The extraordinary contribution of Indian women in preserving and enhancing India’s heritage gets lost in the din of political discourse of a coarser nature. Their contributions are often softer, more philosophical, intangible, yet immensely important.
Leela Samson, well-known dancer, writer and now director of Rukmini Devi Arundale’s Kalakshetra in Chennai, gently unfolds the vast talents of her guru. Rukmini was a young Tamil Brahmin woman who challenged society by marrying an Englishman, George Sydney Arundale. He was 25 years older than her. Rukmini also became an ardent disciple of Annie Besant. She explored and gave new life to Sadir, a dance form then dedicated to the temple and performed only by Devdasis. This came to be known as Bharatanatyam. She drew upon Sadir’s purest ideas of spirituality and infused it with a highly aesthetic sensibility. She persuaded the best composers, Sanskrit scholars and practitioners of classical music to enrich the dance form. It was a task requiring courage, energy, vision and passion. She performed her new composition for the first time in a temple, creating ripples within the closed society of Tamil Nadu. Significantly, every time Rukmini Devi took such pioneering steps, it was the quality of her work that won the day, proving that true rasikas are never narrow-minded.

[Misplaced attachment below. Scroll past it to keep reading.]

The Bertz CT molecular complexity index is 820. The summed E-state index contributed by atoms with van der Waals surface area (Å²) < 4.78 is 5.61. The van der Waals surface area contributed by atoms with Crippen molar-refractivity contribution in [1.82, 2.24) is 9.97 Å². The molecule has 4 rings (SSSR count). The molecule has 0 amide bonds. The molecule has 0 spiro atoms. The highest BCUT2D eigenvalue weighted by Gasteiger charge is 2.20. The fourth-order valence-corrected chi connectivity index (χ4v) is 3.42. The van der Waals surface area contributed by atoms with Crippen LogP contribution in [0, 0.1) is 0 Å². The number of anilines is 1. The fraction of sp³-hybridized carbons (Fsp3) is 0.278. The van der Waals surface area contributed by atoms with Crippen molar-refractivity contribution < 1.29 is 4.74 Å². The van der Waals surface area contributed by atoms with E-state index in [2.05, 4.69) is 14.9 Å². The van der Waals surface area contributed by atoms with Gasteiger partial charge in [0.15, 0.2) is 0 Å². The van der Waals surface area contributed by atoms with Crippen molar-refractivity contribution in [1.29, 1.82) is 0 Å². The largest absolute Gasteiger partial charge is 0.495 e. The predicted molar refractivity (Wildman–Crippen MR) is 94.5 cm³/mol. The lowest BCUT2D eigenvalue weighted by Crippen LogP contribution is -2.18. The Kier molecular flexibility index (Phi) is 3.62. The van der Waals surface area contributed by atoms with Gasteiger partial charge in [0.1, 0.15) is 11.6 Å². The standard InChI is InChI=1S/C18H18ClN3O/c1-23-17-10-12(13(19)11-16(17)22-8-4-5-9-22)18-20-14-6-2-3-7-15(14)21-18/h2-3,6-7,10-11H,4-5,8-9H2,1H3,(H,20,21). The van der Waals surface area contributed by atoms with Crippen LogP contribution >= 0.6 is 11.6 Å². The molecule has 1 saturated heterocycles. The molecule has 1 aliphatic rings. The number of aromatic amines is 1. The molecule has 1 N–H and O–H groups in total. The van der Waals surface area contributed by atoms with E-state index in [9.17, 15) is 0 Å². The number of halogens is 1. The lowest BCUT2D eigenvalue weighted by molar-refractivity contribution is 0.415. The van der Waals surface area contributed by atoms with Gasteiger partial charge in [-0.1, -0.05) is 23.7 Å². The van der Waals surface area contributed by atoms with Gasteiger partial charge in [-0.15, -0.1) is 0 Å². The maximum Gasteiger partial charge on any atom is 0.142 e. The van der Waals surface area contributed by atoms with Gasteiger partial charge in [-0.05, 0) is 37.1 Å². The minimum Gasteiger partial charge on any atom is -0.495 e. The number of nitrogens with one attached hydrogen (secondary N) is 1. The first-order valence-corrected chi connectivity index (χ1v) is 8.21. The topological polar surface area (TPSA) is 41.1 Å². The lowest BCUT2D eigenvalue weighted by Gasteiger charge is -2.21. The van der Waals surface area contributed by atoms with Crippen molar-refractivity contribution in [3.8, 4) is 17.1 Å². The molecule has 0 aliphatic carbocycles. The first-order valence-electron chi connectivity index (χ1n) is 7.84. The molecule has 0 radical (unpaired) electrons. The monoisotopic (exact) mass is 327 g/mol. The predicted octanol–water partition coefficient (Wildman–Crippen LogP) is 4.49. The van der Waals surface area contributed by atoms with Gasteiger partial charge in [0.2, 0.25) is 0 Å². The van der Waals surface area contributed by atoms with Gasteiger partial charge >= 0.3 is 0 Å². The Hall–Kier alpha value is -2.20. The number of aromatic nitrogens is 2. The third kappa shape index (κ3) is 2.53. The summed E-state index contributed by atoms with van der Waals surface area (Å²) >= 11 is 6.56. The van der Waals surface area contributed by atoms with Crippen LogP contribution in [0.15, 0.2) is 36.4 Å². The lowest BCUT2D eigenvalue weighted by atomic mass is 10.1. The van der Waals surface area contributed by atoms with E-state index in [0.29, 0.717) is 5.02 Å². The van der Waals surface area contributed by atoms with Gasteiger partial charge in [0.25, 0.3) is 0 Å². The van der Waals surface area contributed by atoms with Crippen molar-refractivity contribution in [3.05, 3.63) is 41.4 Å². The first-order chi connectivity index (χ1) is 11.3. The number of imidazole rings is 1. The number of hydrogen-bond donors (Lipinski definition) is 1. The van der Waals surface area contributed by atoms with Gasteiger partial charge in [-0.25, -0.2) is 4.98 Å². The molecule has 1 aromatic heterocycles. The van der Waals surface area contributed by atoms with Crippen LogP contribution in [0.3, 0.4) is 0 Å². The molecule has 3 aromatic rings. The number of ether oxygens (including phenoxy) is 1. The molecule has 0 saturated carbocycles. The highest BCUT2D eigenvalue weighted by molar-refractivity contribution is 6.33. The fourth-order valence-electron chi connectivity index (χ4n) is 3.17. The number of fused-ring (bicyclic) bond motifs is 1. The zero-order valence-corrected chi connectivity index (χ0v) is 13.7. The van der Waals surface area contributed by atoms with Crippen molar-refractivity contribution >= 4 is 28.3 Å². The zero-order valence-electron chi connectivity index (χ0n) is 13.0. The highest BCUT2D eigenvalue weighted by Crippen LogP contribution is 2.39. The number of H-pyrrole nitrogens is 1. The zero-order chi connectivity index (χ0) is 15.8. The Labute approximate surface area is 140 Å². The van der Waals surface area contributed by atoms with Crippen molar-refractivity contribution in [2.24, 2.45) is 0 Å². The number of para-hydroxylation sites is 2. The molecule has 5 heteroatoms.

Kalakshetra, one of India’s finest institutions, was built by Rukmini Devi under extremely difficult conditions. Unknown to many, it took superhuman endurance and effort to bring to life an environment that embodies discipline, spirituality, creative expression and excellence. Today it stands as a tribute to nature, and to elevated principles of dance, music, the fine arts and the best traditions of Montessori schooling.
The problems faced by Rukmini—pioneer in dance, institution-builder, legislator—throws light on a sad Indian reality.
Leela Samson worked on this biography over several years, salvaging old letters and talking to Rukmini’s colleagues, friends and family. Her book is a portrait of Rukmini’s patriotism and theosophical beliefs, her creative impulses and compassion for animals. Leela covers vast ground in the life of a woman who did not stop working till illness claimed her at the age of eighty-two. She was deeply involved with the work of Annie Besant, Bishop C.W. Leadbeater, George Arundale, J. Krishnamurti, Maria Montessori, C. Rajagopalachari and others—all stalwarts in their respective fields.
The personal relationship between Rukmini Devi and her husband is delicately handled, including the controversies it created. The problems faced by Rukmini, who performed admirably as a parliamentarian even while pursuing institution-building and choreographing pioneering works in dance and music are typical of what exceptionally talented women in India have to live with. There are far too many mean-spirited individuals who try to denigrate them and undermine their work. Their greatness lies in never giving up. Delving deeper into such controversies would have helped us gain a better understanding of this sadly negative condition. India can never rise to its full potential if such influences are allowed to flourish.
The Kalakshetra style of Bharatanatyam is controlled, understated, lyrically graceful and presented in an aesthetic superior to what one commonly sees. The content, style and visual appeal of Leela’s biography embodies this spirit.